Start of the men's 10Km at the 2010 IAAF Race Walking Challenge Final in Beijing (organisers) © Copyright
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As its silver anniversary approaches, a brief look back at the IAAF Race Walking Cup

Hopefully the bells are silver in Saransk city cathedral when they ring out in honour of the 25th edition of what has become the IAAF World Walking Cup.

The birth of the Cup in 1961 was a kind of consolation prize bestowed on a pushy music-playing journalist.

However, had IAAF officials really called the tune, there would have been a World Championships more than 27 years before the competition we know today started in 1983.

The plan proposed in 1956 was a multi-event affair that included a 20,000m track walk. When the scheme got thrown out – back came the idea of an exclusive Race Walking World Cup, which amazingly got accepted four years down the road.

The man who made music and reported sport stories was Swiss IAAF member Armand Libotte then also on the Race Walking committee, who suggested Lugano to host the first edition.

Libotte was an experienced race organiser to go with his other talents and hosted the popular 100km walk in Lugano.

City officials embraced the idea of a global competition and lent their name to the original men-only competition. The trophy still awarded each time to the men’s winning team in the bi-annual event is the Lugano Cup.  

The concept saw a qualifying competition divided into four groups, with the winners of each invited to Lugano and competition over 20k and 50k.

In the event of a team tie – and don’t you know it? That’s exactly what happened in 1961, the winners would be decided by who had done what in the longer event.

Great Britain was the then walking force to be reckoned with and duly edged out Sweden on countback.

The men’s 20k winner was Ken Matthews, not only successful in defending his title in Italy two years later, but the year after that becoming Britain’s last Olympic walker to win gold.

Incidentally, after nearly 50 years away from the sport, Matthews has returned as president of the British Race Walking Association for 2012.

The next four editions to follow the GB success became the exclusive property of the German Democratic Republic (East Germany). Russia was second in three with Britain runner-up in 1965 – but the swing to the east was absolute.

There is a documentation and debate to the present day about dubious parts of the GDR training regime, but there was no doubt they produced fantastic walkers. Christophe Hohne scored a hat-trick of wins in the 50k between 1965 and 1970, while Dieter Lindner battled with team-mates Peter Frenkel and Hans-Georg Reimann to outwit the brilliant Russians Vladimir Golubnichiy and Nikolay Smaga with mixed success.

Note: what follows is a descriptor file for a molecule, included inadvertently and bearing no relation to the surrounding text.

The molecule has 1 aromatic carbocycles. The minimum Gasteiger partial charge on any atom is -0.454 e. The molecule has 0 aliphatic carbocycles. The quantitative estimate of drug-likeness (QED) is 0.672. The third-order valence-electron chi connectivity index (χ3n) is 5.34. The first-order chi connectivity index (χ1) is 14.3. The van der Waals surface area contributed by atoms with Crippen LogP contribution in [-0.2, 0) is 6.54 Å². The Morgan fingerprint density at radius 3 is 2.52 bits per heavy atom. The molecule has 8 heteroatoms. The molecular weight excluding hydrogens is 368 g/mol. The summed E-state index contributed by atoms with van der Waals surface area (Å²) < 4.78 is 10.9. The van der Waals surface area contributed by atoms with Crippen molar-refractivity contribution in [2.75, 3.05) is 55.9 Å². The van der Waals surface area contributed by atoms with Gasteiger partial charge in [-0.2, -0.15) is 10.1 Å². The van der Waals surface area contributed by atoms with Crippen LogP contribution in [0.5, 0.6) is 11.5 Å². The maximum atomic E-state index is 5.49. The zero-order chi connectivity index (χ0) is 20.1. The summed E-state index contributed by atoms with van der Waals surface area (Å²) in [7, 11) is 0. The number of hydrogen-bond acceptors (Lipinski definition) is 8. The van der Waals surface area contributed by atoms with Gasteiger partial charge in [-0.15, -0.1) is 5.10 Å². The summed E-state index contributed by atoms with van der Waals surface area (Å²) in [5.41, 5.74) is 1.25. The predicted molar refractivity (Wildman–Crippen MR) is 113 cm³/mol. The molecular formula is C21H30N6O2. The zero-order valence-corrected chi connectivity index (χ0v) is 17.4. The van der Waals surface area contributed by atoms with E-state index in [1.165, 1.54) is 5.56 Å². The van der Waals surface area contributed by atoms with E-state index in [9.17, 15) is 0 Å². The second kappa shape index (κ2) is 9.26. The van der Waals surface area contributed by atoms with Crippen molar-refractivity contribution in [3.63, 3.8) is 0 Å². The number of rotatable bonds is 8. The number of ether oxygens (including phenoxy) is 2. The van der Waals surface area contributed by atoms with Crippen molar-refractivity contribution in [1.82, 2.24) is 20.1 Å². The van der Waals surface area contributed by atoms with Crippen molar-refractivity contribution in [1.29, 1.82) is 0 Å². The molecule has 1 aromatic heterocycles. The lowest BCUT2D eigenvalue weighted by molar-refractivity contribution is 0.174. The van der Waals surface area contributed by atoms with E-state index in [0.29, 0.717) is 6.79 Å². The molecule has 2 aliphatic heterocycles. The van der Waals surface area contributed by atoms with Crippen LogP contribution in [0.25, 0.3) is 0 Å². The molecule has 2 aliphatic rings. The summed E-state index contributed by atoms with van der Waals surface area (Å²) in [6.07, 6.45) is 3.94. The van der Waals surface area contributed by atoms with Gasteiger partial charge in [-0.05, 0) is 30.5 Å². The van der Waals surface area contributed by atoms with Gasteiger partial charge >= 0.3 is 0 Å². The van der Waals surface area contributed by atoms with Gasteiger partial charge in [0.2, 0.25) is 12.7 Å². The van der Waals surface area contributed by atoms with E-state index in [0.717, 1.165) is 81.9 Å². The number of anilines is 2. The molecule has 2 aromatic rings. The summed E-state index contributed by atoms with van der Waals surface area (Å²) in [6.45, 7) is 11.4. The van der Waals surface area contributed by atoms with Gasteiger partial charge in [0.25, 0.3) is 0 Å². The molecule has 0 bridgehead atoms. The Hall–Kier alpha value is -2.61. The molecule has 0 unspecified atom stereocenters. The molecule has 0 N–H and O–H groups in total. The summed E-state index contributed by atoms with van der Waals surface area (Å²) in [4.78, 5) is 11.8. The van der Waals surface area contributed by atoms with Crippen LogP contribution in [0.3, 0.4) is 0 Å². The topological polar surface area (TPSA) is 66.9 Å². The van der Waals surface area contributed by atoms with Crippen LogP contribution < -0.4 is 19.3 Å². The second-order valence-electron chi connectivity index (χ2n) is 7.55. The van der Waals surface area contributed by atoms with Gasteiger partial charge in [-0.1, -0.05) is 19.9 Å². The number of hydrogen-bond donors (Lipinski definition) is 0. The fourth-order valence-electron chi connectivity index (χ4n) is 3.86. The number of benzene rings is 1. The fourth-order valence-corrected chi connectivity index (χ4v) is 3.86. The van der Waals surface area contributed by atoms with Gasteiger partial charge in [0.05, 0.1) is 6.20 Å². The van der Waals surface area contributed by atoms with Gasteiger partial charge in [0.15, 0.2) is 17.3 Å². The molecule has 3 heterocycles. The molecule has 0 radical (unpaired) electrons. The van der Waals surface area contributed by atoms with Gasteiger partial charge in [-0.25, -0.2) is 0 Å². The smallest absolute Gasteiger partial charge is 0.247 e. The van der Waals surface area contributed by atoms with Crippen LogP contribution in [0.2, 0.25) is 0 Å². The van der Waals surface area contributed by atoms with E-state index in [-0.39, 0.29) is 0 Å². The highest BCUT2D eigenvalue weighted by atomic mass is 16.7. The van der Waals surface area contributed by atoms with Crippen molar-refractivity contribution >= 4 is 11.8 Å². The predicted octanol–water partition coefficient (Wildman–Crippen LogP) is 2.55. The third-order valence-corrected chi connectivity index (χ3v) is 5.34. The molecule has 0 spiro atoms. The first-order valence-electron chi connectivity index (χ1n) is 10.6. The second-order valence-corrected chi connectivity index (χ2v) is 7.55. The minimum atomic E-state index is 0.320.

By 1975, women were unofficially contesting a 5k race, with Sweden dominant in the first two events. And in the same way Lugano gave its name to the men’s team trophy, Eschborn became the name on the female gong when the ladies got welcomed into the fold at the German city in 1979.

Co-incidentally, in the same way Britain claimed the first men’s team title 18 years earlier – their women were first on the list of duties for the engraver, with Marion Fawkes just edging out Carol Tyson for individual gold.

But a shift of power in the men’s races also gave the Lugano Trophy fresh impetus.

At Milton Keynes in 1977, the new kids on the block were Mexico appropriately underlining their march to the top in an English town for the future.

Montreal Olympic champion Daniel Bautista headed the rest at 20k, and Raul Gonzales – later to win Olympic gold in 1984 – won the 50k.

It had been a while coming since Mexican army sergeant Jose Pedraza split Golubnichiy and Smaga in the 1968 Olympics, but once there, Mexico along with Italy, who revived a sparkling 20th century pedigree, were never far away from leading walking nations right up to the present day.

It was 1987 when any kind of semi-final qualification was abandoned and the entire world was invited for the finals in New York’s Central Park.

Thirty four men and 23 women’s teams took a bite out of the Big Apple, with the likes of minnows Venezuela, Egypt and the Dominican Republic dipping heels and toes into the walking's big pond now officially known as the IAAF World Walking Cup.

In 1985, the women’s race was extended to 10k, and China were on the scene having won on the Isle of Man. And from there to the present day, they, Russia, Italy and Mexico have gone back and forth taking top honours both individually and as a team in both sexes.

Thankfully, the cartel has been creviced open on occasions by terrific individual walkers.

Simon Baker won the 50k for Australia in 1989; Jesus Angel Garcia in 1997 – and at 42 the Spaniard could still toe the line in Saransk.

Jefferson Perez had a period from Olympic gold in 1996 to 2004 when he was unbeatable at 20k in any competition. In fact, the Ecuadorean had all aficionados agreeing he had one of the smoothest, safest styles of any over the last six decades of World Cup walking.

The women now contest 20k, and it is somewhat fitting on the Cup's silver anniversary that Russian excellence has a rare opportunity to show what it does best in front of a huge audience its own back yard on 12-13 May.

Paul Warburton for the IAAF